The president and the runner-up to replace him will meet Thursday with a long, rough history between them.
Don’t expect a lot of warmth when President Obama sits down Thursday at the White House with Sen. Bernie Sanders. This is not a reunion of political allies or personal friends or fellow senators who bonded when they served together. Instead, the agenda will be all business as the president does his duties as leader of the Democratic Party, and Sanders takes the opportunity to lick his wounds, air his grievances, and begin to come to grips with his defeat at the hands of former Secretary of State Hillary Clinton.
Both at the White House and in the Sanders camp, there is too much history for either side to pretend otherwise. Aides to Obama well remember the senator’s loud opposition to the president’s positions on single-payer health reform, Social Security reform, Wall Street regulation, the proper pace to end two wars—even Sanders’s effort to block the president’s appointee to be a commissioner of the Food and Drug Administration because of ties to the pharmaceutical industry.
They remember his lengthy speech on the Senate floor in December 2010 condemning the tax-cut deal between the White House and Republicans. And they especially remember his open talk in 2011 of the need to have a true progressive run against Obama in the Democratic primaries in 2012. “If a progressive Democrat wants to run, I think it would enliven the debate, raise some issues, and people have a right to do that,” he said in March 2011. Four months later, on a radio program, Sanders spoke of the “millions of Americans who are deeply disappointed in the president, who believe that, with regard to Social Security and a number of other issues, he said one thing as a candidate and is doing something very much else as a president, who cannot believe how weak he has been … in negotiating with Republicans.”
They also took note at the White House when the Sanders campaign gave great prominence to one of the most acerbic critics, Ivy League professor Cornel West, who labeled Obama “a Rockefeller Republican in blackface” in a November 2012 interview with Democracy Now and who told Truthdig in May 2011 that Obama was “a black mascot of Wall Street oligarchs and a black puppet of corporate plutocrats.”
When National Journal included a critical comment from Sanders in a story in 2012, then-White House press secretary Jay Carney fired off an angry email to the offending reporter: “You’re quoting Bernie Sanders??? BERNIE SANDERS??” Carney’s message was clear—we don’t take Sanders seriously at the White House and you shouldn’t either in your reporting. It was a message that Carney not so subtly delivered again after he left the White House and was quoted widely as stating that the president favored Clinton in her match against Sanders.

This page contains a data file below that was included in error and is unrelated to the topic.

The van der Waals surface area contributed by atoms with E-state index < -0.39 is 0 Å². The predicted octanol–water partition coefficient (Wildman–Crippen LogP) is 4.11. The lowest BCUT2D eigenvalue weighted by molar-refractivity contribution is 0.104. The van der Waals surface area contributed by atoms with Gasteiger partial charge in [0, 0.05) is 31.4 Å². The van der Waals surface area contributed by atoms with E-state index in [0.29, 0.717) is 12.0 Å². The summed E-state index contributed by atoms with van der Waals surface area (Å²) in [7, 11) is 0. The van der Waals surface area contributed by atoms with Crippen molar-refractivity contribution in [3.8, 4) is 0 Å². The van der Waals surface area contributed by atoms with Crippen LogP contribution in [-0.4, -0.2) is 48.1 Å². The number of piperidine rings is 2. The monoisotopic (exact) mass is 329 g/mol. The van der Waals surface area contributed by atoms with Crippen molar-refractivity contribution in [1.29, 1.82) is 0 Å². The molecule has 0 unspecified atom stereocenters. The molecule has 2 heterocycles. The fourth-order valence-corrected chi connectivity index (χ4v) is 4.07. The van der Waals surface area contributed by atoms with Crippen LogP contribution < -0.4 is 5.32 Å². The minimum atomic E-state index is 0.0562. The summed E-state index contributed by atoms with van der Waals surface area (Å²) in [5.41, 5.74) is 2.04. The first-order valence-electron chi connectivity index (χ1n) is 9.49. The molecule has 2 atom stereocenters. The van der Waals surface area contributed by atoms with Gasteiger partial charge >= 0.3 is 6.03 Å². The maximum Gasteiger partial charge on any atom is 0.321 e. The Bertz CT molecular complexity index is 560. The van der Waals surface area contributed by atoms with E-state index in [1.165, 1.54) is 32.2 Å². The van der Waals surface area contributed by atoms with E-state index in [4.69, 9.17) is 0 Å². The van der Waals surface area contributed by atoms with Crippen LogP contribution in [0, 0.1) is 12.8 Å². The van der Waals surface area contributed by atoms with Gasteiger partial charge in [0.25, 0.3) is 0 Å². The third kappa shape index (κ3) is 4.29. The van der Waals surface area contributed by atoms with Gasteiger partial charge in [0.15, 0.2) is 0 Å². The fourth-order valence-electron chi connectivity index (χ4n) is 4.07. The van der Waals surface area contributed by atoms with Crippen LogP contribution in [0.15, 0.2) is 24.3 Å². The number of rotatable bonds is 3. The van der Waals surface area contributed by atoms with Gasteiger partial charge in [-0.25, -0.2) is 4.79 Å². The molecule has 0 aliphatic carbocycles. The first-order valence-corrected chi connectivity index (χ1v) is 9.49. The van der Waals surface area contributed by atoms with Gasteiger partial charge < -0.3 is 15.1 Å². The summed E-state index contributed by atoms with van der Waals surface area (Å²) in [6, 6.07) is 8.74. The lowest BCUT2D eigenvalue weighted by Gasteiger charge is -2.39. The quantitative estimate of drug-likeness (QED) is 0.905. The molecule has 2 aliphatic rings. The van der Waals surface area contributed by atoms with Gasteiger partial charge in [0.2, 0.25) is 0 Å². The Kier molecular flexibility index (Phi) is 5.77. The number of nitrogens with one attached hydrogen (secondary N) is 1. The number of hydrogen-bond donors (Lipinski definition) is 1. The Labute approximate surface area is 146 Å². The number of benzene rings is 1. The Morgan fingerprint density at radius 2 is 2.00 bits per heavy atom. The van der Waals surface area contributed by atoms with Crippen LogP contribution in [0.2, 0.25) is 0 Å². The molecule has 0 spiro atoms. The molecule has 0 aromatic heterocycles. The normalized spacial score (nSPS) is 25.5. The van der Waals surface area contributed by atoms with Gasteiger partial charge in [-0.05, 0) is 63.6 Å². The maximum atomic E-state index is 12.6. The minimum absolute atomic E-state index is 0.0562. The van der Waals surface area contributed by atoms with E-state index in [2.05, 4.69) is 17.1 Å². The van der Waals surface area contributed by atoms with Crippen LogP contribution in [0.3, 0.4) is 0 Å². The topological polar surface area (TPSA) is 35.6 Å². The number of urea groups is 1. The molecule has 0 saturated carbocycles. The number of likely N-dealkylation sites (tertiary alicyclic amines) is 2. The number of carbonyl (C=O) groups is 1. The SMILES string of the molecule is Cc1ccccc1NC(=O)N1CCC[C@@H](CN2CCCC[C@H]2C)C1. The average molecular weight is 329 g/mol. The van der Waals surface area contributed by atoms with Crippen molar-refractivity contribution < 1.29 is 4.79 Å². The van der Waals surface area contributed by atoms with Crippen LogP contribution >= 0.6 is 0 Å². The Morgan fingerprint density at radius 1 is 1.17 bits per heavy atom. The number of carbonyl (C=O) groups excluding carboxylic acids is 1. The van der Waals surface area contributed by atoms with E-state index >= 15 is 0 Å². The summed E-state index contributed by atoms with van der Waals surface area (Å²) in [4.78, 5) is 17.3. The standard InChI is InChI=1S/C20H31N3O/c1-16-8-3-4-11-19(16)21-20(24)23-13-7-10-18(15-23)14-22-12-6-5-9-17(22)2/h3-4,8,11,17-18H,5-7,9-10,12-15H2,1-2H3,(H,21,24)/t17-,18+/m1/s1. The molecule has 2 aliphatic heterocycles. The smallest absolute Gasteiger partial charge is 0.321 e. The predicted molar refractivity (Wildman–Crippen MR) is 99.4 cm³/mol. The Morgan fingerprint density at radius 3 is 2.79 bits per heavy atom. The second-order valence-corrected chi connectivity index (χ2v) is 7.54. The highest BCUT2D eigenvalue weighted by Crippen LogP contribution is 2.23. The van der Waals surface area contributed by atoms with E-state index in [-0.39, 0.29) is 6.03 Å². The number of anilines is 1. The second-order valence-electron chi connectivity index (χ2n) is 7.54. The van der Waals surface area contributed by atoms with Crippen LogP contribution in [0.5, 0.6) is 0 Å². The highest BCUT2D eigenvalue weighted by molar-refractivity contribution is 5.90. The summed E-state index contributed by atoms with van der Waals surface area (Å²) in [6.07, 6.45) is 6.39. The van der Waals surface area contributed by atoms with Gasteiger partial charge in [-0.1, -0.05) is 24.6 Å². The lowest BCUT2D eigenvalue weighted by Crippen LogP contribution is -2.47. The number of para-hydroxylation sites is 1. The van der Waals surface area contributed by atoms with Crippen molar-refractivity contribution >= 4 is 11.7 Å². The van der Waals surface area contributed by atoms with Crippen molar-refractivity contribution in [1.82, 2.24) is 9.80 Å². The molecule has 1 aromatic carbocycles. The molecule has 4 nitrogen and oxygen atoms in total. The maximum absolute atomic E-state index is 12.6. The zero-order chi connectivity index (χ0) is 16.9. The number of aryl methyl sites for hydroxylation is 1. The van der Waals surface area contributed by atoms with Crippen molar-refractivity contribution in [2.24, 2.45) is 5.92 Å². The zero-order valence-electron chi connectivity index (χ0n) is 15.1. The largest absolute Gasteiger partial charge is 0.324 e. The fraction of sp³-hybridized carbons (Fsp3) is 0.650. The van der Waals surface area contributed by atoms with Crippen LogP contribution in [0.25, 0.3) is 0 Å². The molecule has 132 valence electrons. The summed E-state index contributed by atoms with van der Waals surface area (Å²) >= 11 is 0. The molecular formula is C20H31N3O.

In the Sanders camp, that comment by Carney—and the winking assent of the White House—rankled. But not as much as the comment by the president himself in January. In an interview with Glenn Thrush of Politico, Obama sought to come off as even-handed in assessing the two Democratic candidates. But there was no masking his preference for Clinton when he forcefully challenged the notion that his campaign in 2008 was a model for Sanders in 2016. “No, no,” said Obama, adding, “I don’t think that’s true.”
Obama was at his most dismissive of Sanders in that interview when he voiced sympathy for Clinton’s challenges as a front-runner and said of Sanders, “You’re always looking at the bright, shiny object that people haven’t seen before—that’s a disadvantage to her.”
Nor did relations warm during the campaign. Those around Obama understand that Democrats cannot just promise to provide a third Obama term. But they chafed at some of Sanders’s attempts to break sharply with the president’s record. In a February interview on MSNBC, Sanders suggested that Obama had not displayed sufficient presidential leadership to close the gap between Washington and the American people. Clinton’s spokesman, Brian Fallon, quickly tweeted, “The idea of Bernie Sanders, who has little to show for his 25 years in Congress, giving leadership lectures to President Obama is absurd.”
Earlier in the campaign, Sanders drew the attention of the White House when he said his presidency could represent a “course correction” from the current administration.
Despite the tension just beneath the surface, both sides have publicly celebrated what they call a friendship as the president has officially remained neutral and Sanders has tried to promise more progressive policies without alienating the incumbent. “Barack Obama is a friend of mine,” Sanders said on ABC’s This Week in November. “I think he’s been a very strong president and has taken this country in an extraordinarily difficult moment in history in a very positive way.”
Thursday, at a difficult moment in Sanders’s political career, the two men have a chance to refresh that relationship and test how receptive the senator is to tough advice from his “friend.”